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More on Linux vs Windows

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Last week’s discussions on using Linux to catch Peter Principled bosses between rocks and hard places included a comment from ARyKaXaN in which he points out that Wintel’s majority market position makes it the standard against which most people judge other products and then concludes that as long “as *users* aren’t willing to accept that only windows behaves as windows” other OS/GUI combinations will face uphill struggles for acceptance.

He right, of course - and part of what he’s thinking reflects comments we see all the time: comments to the effect that Windows is defined by its GUI and the ease of use this provides. With that in mind I thought I’d repeat my entire initial response, cleaned up and extended, here.

From an objective technology perspective I’d say that any of the four major Unix GUIs beat the Windows GUI hands down. Pick any multi-part set of technical or performance criteria you’d be willing to defend in public and you’ll find that three of the four are about as good as Windows and the fourth one is much better.

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Phoronix on Graphics

  • Intel Pentium G4400: Benchmarking A ~$60 Skylake Processor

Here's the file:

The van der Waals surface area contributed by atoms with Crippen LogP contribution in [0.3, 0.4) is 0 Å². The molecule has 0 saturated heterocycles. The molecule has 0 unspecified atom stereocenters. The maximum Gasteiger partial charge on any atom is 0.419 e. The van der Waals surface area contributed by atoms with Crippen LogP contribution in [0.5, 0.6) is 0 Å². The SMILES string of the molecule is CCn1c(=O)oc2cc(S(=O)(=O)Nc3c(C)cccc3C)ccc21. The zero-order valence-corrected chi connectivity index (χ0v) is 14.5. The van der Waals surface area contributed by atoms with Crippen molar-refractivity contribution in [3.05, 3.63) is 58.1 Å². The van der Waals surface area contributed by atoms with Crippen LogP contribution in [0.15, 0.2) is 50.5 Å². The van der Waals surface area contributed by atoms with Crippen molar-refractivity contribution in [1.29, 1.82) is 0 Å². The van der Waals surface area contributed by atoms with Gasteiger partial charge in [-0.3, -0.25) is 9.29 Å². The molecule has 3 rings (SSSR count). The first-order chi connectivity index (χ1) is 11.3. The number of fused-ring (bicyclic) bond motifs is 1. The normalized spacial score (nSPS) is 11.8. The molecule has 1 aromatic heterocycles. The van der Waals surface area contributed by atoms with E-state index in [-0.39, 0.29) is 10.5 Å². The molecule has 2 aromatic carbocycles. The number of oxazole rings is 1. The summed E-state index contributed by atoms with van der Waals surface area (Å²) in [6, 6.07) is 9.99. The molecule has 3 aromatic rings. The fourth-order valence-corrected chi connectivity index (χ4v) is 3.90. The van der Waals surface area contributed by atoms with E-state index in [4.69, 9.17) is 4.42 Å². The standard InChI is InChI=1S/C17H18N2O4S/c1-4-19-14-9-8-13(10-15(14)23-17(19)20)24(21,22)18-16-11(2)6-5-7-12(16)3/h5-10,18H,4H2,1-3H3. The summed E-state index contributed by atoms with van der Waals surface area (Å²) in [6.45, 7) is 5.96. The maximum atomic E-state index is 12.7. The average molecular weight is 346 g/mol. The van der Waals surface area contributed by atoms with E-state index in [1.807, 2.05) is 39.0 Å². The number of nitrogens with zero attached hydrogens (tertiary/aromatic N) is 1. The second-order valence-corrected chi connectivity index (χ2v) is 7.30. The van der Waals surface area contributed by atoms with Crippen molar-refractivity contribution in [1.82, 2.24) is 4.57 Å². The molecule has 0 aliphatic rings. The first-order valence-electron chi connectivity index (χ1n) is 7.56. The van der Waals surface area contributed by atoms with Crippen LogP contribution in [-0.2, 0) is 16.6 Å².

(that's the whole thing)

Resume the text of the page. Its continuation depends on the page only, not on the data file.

This CPU certainly isn't meant for any really demanding workloads, but could serve as a potential Linux desktop with basic accelerated graphics via the HD Graphics 510. The Pentium G4400 is still rated to drive up to three displays and can handle 4K via HDMI/DP. Like the other Skylake processors with HD Graphics 530, the hardware can support up to OpenGL 4.4 / DirectX 12 but under Linux the current Mesa driver still only has full OpenGL 3.3 support with the GL 4.x support being a work-in-progress.
  • AMDGPU With PowerPlay Compared To AMD's Catalyst Linux Driver
    With earlier today showing new OpenGL performance numbers for how the Nouveau driver with working re-clocking compared to NVIDIA's proprietary driver, here are some benchmarks to show how the AMDGPU kernel DRM driver with PowerPlay patches compare to AMD's Catalyst driver for the R9 285 (Tonga) and R9 Fury (Fiji) graphics cards.
  • NVIDIA Developer Still Working On PRIME Synchronization
    NVIDIA continues to be working on PRIME synchronization support to fix tearing when using this multi-GPU method. There will be support for this functionality within the proprietary NVIDIA Linux driver.
  • Playing With Intel Skylake OpenCL On Ubuntu 15.10
    As it's been a while since last playing with Intel's Beignet project, the open-source effort to allow OpenCL compute capabilities on HD/Iris Graphics under Linux, I decided to try it out on an Ubuntu 15.10 system this weekend with a Skylake processor.

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